I`m not a Guest in Japan!

I`m not a Guest in Japan!

by Kevin Burns
(Odawara, Japan)

I feel it is a mistake to think you are a guest in any nation. “It`s a small world afterall.” We are all citizens of the world and we deserve to be treated with respect and dignity wherever we are, and
wherever we choose to live.

If you feel you are a guest, it really means that you are in someone else`s home and they make the rules.
If you don`t like it, you can leave.

This feeling puts you one place down from the citizens who grew up there (in this case Japan). Again it is a mistake to feel this way.

Expats are not guests in Japan. We live here.
We pay taxes, we marry locals, we raise our children and we speak Japanese (of varying levels at least).

After 20 years in this country, I am certainly not a guest.

Do I deserve the right to vote? Tough question!

I would like the right, but I don`t want to have to give up my Canadian citizenship to get it.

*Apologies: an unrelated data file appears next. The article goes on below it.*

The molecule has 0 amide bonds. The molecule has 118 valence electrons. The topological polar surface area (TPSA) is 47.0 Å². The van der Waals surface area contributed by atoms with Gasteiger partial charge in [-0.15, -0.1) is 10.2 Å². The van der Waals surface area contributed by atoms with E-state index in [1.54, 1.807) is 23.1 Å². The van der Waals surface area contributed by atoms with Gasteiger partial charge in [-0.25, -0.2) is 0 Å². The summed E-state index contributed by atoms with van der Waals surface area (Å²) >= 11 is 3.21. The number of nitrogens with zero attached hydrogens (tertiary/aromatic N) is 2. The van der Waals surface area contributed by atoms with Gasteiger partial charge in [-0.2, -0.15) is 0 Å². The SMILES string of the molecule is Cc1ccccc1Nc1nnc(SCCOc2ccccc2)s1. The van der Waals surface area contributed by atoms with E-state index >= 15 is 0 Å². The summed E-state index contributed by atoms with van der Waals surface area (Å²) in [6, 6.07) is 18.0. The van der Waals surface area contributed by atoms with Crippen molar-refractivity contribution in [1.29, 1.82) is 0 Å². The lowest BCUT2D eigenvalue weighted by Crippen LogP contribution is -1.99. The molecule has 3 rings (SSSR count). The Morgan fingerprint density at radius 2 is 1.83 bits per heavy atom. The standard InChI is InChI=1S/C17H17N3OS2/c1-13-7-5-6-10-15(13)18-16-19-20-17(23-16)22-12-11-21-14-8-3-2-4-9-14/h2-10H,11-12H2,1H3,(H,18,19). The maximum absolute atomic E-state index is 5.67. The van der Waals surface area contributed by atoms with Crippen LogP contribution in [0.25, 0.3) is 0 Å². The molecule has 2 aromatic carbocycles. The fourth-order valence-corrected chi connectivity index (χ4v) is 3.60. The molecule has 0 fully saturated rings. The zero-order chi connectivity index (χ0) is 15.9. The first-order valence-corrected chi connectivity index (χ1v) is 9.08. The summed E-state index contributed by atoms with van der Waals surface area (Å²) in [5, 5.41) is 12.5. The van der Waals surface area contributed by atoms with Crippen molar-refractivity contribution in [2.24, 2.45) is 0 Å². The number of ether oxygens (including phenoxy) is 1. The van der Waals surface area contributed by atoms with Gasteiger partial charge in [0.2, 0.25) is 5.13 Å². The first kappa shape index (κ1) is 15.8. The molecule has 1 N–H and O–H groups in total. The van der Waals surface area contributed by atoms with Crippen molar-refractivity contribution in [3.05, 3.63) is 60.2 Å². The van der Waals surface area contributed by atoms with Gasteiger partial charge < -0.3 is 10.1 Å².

Indeed I think all nations should strive to treat
all citizens equally, whether they hold the nationality of the country of residence or not.

The right to vote I don`t have to have. But
fingerprinting me repeatedly everytime I go to the airport (isn`t once enough? It isn`t like I am changing my fingerprint everyday!), and not doing the same to the Japanese man behind me in the line is wrong. It is prejudice. Why am I singled out?

This is basicly saying that I am a potential
criminal and he is not–simply based upon the way we look.

If you want to get more involved in fighting against ethnic profiling like this you should join
Amnesty International Japan.

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1 Comment

  1. Tom Anderson said,

    January 13, 2014 at 1:40 am

    I like the saying “there’s only one race: the human race.” Very appropriate here.


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